In the world of Starbucks, and public libraries and coffee houses crammed with kids with nose piercings and ear studs writing screenplays, there is a noticeable lack in the art of the storyteller. Those men, women or bright and shiny young things who cannot transcend the desire to just Xerox their Exciting Young Lives and tell everyone what they have done and snorted and who they have slept with (their therapist, their graduate student teaching assistant, their tour guide to sunny Old Athens) have forgotten the art of telling The Ripping Good Yarn.
Oh where have you gone, Raymond Chandler and Dashiell Hammett; our nation turns its lonely eyes to you. Woo woo woo.
But for thirty five years or so there was one brief shining moment when a storyteller took the stage, first with a college text on filmmaking and a few plays and one screenplay adapting a novel, later with books more akin to those of Flaubert and Balzac than Jackie Collins, Harold Robbins, Anne Rice and Stephen King, talented though some of them were and are.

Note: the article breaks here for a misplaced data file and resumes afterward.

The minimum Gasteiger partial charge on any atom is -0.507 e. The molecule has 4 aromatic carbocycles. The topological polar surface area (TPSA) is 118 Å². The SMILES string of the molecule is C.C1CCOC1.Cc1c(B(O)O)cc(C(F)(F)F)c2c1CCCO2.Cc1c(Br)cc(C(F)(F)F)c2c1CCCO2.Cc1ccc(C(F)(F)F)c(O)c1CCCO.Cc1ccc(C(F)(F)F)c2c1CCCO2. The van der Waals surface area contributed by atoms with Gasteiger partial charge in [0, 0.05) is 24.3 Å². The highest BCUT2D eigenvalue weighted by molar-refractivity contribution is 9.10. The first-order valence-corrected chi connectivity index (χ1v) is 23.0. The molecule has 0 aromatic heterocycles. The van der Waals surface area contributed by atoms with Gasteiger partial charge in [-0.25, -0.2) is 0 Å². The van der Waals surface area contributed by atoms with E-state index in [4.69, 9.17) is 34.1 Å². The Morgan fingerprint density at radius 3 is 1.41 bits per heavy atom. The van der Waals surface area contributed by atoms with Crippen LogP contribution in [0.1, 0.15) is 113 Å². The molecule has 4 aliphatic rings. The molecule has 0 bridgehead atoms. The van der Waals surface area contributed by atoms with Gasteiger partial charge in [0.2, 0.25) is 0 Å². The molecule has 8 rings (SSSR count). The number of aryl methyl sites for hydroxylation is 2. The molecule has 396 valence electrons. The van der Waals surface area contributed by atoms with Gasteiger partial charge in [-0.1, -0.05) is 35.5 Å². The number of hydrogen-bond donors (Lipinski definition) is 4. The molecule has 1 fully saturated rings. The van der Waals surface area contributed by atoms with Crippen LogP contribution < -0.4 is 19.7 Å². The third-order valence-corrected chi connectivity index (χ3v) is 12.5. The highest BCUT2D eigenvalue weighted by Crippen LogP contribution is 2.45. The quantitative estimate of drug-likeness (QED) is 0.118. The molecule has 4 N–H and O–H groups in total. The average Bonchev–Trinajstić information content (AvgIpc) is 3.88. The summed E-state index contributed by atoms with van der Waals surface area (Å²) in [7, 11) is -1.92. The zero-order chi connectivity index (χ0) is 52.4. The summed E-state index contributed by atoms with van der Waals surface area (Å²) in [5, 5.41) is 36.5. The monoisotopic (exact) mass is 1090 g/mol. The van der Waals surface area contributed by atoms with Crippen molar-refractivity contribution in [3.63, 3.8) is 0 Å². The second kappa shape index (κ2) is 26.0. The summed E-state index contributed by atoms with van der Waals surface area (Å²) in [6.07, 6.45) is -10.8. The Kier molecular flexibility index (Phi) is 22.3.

Trevanian was the nom du plume (well, one of several) employed by Rod Whitaker, once a college professor of theater and film who later became famous and wealthy as a teller of tales, first espionage thrillers and later gothic romance, western and memoir. He was one of the more unique storytellers this nation has ever produced, and in this Reviewarticle, I intend to pay homage to one of the finest storytellers I have ever had the pleasure to read.
And be forewarned: Most of the readers I have introduced have read at last one and in a few cases, all of his published works still available. Some of these books are out of print, but are still available with a little sleuthing on Amazon.com.